Date of Award


Degree Type


Degree Name

Doctor of Philosophy


Biochemistry and Cellular and Molecular Biology

Major Professor

Gladys Alexandre

Committee Members

Elizabeth Fozo, Tian Hong, Andreas Nebenführ, Daniel Roberts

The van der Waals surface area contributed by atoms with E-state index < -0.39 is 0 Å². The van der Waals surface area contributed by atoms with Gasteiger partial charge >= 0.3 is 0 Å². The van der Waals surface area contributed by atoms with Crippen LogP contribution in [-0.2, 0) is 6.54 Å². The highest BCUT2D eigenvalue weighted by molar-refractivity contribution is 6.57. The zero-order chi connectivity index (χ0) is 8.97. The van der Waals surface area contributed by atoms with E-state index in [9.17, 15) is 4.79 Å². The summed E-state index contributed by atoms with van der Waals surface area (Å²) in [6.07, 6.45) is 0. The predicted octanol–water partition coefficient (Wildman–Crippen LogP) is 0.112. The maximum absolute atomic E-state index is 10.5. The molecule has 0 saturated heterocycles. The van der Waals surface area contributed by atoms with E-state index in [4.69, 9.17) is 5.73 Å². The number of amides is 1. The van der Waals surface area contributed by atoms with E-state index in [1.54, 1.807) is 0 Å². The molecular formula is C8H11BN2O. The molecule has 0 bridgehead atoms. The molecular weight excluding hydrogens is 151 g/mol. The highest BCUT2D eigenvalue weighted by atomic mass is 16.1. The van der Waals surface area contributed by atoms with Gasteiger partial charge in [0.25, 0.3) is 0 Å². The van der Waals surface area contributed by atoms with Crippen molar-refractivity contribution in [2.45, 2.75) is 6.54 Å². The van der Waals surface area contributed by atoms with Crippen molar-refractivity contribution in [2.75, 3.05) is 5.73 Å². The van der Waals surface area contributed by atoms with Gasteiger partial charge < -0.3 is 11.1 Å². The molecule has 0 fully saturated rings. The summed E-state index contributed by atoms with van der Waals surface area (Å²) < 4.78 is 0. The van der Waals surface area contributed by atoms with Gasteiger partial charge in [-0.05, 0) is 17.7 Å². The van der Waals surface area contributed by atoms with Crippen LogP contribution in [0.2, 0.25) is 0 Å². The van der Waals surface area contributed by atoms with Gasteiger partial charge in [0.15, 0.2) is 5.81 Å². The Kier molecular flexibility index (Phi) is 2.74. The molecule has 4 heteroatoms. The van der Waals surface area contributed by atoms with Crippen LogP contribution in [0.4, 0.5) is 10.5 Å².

Bacterial chemotaxis is a key survival strategy in diverse environments. It is also an important behavior that allows motile bacteria to colonize new niches. Azospirillum brasilense are motile diazotrophic bacteria of agricultural interests due to the ability of several strains to promote growth of a variety of plants upon inoculation. The genome of A. brasilense is predicted to encode four chemotaxis pathways, two of which (Che2 and Che3) do not control the chemotaxis response. The chemotaxis system, named Che1, was shown in previous work to regulate transient changes in swimming velocity that occur during chemotaxis. However, Che1 had a minor role in controlling changes in the probability of reversals in the direction of swimming which are also hallmark of the chemotaxis response of motile A. brasilense cells. In this dissertation, using genetic and behavioral assays, we demonstrate that the Che4 chemotaxis system regulates the probability of swimming reversals and is the major signaling pathway for chemotaxis and wheat root surface colonization in A. brasilense. We also showed that Che1 and Che4 function together to coordinate changes in the swimming motility pattern and that the effect of Che1 on swimming speed functions to enhance the chemotactic response. In the latter half of this dissertation, we focused on the motility and the role of different CheY homologs in chemotaxis and motility of A. brasilense. We used high throughput single cell tracking to analyze the swimming pattern of motile A. brasilense and identified three different swimming patterns: run-reverse, run-pause and run-reverse-flick "like" pattern. We also showed that different CheY homologs differently affect the probability of transient pauses during swimming and obtain evidence that the transient pauses are controlled by chemotaxis signaling. These diverse swimming patterns may be advantageous to navigate the heterogeneous and porous environment of the soil. Collectively, our findings illustrate novel mechanisms by which motile bacteria utilize two chemotaxis systems to regulate speed and reversal frequency, and transient pauses during swimming to enhance chemotaxis.

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